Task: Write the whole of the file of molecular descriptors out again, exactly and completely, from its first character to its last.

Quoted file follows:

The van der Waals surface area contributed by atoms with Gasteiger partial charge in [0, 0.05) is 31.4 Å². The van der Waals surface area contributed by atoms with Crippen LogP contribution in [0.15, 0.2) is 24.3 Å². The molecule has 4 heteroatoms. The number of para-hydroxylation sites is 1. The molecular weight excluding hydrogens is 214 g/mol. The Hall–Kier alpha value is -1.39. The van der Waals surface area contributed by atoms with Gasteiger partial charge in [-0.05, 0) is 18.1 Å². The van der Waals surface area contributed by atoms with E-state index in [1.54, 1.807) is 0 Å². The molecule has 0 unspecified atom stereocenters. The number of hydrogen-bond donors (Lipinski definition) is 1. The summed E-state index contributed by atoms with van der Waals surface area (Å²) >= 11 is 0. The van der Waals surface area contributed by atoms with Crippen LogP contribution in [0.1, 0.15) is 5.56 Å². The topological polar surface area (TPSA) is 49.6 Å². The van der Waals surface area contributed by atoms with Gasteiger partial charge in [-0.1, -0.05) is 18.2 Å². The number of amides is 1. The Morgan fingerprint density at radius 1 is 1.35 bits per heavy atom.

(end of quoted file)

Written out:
The van der Waals surface area contributed by atoms with Gasteiger partial charge in [0, 0.05) is 31.4 Å². The van der Waals surface area contributed by atoms with Crippen LogP contribution in [0.15, 0.2) is 24.3 Å². The molecule has 4 heteroatoms. The number of para-hydroxylation sites is 1. The molecular weight excluding hydrogens is 214 g/mol. The Hall–Kier alpha value is -1.39. The van der Waals surface area contributed by atoms with Gasteiger partial charge in [-0.05, 0) is 18.1 Å². The van der Waals surface area contributed by atoms with E-state index in [1.54, 1.807) is 0 Å². The molecule has 0 unspecified atom stereocenters. The number of hydrogen-bond donors (Lipinski definition) is 1. The summed E-state index contributed by atoms with van der Waals surface area (Å²) >= 11 is 0. The van der Waals surface area contributed by atoms with Crippen LogP contribution in [0.1, 0.15) is 5.56 Å². The topological polar surface area (TPSA) is 49.6 Å². The van der Waals surface area contributed by atoms with Gasteiger partial charge in [-0.1, -0.05) is 18.2 Å². The number of amides is 1. The Morgan fingerprint density at radius 1 is 1.35 bits per heavy atom.